Local media sources have reported oversaturation throughout the Guayaquil hospital network as of Wednesday, April 1, amid a coronavirus disease (COVID-19) outbreak in Ecuador. Guayaquil is the most severely affected city in the country, and an estimated 500 to 1000 patients have been presenting themselves at the Los Ceibos hospital, as well as at other hospitals, for testing. Such high volumes have stressed the system.
While 2700 confirmed COVID-19 cases have been reported nationwide, municipal officials in Guayaquil state that 400 bodies have been recovered in recent days. While it is unconfirmed whether the deaths are linked to COVID-19, it highlights the lack of testing being conducted in the city.
A nightly curfew is in place, from 14:00 (local time) until 05:00 nationwide. Those that do not abide by the policy will face a USD 100 fine. Repeat offenders will face prison time.
All international arrivals to Ecuador by air were suspended and all foreign nationals have been barred from entering the country at any of its air, land, or sea border crossings since Sunday, March 15. All Ecuadorean nationals have been barred from returning to Ecuador since Monday, March 16, at 23:59. Vice President Sonnenholzner also announced a ban on public gatherings of more than 30 people, including religious processions during Holy Week. Other public areas such as gyms, cinemas, theaters, and other entertainment venues are subject to restrictions. The Yasuní National Park has also been closed to all tourists.
Grocery stores, pharmacies, and other essential businesses remain open. Restaurants are open as well, though only for take-out service.
Further spread of the virus is expected over the near term.
The first case of COVID-19 was reported on December 31 and the source of the outbreak has been linked to a wet market in Wuhan (Hubei province, China). Human-to-human and patient-to-medical staff transmission of the virus have been confirmed. Many of the associated fatalities have been due to pneumonia caused by the virus.
Cases of the virus have been confirmed in numerous countries and territories worldwide. Virus-screening and quarantining measures are being implemented at airports worldwide, as well as extensive travel restrictions. On March 11, the World Health Organization (WHO) declared the global outbreak a pandemic.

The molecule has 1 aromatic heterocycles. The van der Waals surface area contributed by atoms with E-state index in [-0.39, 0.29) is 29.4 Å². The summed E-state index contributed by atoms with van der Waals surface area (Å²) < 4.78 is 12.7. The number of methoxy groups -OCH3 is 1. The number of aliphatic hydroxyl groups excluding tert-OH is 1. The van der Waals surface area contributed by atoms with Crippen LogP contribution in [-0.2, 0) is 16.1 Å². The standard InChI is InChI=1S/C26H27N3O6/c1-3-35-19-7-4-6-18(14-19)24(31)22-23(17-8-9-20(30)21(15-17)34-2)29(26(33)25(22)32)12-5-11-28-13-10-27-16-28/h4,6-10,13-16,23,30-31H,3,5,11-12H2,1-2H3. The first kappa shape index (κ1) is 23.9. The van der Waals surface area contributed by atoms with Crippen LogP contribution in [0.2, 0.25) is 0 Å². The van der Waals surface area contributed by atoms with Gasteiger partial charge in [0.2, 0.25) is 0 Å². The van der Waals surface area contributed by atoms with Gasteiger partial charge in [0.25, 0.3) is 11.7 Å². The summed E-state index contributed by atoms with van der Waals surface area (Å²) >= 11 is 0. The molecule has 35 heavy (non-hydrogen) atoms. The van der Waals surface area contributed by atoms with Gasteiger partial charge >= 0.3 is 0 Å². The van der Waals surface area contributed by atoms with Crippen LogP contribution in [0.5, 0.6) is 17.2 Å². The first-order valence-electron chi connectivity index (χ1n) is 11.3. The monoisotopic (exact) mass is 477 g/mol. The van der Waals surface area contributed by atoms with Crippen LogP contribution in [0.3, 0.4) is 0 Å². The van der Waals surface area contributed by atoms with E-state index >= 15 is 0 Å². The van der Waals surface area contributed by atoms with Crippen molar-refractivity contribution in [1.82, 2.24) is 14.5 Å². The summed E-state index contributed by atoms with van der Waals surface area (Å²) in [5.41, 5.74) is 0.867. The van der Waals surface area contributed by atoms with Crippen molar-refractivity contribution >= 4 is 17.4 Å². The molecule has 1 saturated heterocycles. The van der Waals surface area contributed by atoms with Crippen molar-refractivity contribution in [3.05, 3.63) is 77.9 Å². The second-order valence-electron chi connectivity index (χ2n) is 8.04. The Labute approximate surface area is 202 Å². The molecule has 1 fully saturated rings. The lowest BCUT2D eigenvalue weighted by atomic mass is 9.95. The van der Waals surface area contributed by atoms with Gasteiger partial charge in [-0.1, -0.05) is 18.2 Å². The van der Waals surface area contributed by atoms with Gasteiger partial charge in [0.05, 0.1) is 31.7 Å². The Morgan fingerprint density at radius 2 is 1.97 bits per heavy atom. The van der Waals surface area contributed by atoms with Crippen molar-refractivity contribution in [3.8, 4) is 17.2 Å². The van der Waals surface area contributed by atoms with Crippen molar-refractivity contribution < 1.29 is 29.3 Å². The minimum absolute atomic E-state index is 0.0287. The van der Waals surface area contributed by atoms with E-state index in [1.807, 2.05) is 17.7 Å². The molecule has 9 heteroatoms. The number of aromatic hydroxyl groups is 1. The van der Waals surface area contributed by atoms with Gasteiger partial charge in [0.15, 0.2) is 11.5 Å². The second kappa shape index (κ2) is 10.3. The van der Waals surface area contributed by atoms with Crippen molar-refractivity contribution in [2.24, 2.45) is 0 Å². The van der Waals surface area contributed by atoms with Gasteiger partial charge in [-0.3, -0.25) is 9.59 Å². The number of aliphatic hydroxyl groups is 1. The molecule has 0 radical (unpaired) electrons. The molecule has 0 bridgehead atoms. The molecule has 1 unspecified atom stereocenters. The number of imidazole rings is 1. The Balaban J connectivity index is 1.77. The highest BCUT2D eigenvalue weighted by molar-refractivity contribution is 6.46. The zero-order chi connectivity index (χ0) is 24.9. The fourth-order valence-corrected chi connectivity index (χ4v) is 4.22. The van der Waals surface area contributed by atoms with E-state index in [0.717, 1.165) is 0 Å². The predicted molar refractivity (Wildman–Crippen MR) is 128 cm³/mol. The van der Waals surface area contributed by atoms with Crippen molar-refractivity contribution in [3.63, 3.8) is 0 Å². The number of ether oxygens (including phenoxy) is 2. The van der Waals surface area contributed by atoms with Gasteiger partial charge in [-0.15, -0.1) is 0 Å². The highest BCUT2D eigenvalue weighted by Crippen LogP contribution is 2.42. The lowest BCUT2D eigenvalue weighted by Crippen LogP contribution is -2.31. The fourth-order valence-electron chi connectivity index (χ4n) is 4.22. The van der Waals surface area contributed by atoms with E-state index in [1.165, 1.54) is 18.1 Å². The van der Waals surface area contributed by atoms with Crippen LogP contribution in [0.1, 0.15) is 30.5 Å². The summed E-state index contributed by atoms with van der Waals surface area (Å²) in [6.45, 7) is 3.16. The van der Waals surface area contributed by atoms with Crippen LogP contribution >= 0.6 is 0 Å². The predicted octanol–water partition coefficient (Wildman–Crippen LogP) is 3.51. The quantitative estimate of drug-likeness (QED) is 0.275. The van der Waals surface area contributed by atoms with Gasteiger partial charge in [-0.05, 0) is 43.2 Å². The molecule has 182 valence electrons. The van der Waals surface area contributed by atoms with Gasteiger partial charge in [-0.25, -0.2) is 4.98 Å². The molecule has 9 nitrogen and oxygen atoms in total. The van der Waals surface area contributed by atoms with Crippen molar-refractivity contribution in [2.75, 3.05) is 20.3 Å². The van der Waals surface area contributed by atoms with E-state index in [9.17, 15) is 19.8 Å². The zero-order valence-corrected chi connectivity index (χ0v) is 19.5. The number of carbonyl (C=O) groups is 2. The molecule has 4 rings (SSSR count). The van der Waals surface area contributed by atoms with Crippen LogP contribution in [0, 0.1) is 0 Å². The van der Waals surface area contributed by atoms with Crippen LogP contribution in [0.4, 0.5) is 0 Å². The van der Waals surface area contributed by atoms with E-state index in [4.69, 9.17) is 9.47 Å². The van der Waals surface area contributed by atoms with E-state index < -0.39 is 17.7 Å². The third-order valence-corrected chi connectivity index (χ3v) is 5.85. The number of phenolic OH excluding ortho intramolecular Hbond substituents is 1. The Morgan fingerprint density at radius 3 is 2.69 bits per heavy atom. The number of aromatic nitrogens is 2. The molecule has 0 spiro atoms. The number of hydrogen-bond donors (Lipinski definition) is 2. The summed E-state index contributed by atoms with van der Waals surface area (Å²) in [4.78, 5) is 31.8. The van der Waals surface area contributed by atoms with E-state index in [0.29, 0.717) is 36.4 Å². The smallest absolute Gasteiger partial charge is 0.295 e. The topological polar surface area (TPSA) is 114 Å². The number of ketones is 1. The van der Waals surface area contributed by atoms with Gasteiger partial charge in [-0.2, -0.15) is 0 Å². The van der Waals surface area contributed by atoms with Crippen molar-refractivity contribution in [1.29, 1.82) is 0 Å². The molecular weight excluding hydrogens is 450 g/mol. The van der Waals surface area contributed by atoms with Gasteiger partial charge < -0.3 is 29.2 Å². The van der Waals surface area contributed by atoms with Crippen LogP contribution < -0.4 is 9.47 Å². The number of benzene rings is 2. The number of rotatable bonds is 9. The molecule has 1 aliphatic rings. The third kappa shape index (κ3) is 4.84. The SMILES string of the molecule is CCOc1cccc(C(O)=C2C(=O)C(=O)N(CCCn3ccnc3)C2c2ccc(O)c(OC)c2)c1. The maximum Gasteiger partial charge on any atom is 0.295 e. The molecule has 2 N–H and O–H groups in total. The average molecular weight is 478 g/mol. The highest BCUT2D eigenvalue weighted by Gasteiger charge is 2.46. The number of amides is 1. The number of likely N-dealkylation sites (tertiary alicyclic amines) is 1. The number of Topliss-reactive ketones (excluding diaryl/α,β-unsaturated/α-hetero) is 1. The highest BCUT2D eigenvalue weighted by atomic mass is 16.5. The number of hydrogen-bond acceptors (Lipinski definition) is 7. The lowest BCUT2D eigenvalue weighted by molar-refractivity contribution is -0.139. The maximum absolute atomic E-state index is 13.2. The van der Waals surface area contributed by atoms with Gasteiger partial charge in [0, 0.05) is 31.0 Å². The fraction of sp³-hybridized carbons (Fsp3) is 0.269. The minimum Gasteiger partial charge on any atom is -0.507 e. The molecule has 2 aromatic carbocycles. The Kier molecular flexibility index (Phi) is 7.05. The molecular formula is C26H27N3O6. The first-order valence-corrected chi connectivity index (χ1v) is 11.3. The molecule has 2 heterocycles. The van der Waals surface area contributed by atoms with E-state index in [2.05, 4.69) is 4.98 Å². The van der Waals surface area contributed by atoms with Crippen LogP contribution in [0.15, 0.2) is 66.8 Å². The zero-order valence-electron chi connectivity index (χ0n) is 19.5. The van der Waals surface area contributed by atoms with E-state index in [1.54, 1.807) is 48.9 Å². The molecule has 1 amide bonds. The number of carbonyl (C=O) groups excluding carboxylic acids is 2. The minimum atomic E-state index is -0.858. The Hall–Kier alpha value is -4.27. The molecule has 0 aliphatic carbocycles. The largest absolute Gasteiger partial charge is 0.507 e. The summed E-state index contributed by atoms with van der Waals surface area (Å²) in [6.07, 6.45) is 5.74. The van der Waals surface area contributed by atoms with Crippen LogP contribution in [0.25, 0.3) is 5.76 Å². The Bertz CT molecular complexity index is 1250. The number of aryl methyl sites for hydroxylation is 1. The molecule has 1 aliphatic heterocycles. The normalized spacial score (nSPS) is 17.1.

Pneumonia symptoms include dry cough, chest pain, fever, and labored breathing. Pneumonia can be contagious and can be transmitted from human to human. The influenza virus, or the flu, is a common cause of viral pneumonia.
Measures adopted by local authorities evolve quickly and are usually effective immediately. Depending on the evolution of the outbreak in other countries, authorities are likely to modify, at very short notice, the list of countries whose travelers are subject to border control measures or entry restrictions upon their arrival to the territory in question. It is advised to postpone nonessential travel due to the risk that travelers may be refused entry or be subject to quarantine upon their arrival or during their stay.
To reduce the risk of COVID-19 transmission, travelers are advised to abide by the following measures:
- Frequently clean hands by applying an alcohol-based hand rub or washing with soap and water.
- When coughing and sneezing, cover mouth and nose with a flexed elbow or tissue; if used, throw the tissue away immediately and wash hands.
- If experiencing a fever, cough, and difficulty breathing, seek medical care urgently and share your previous travel history with your health care provider.
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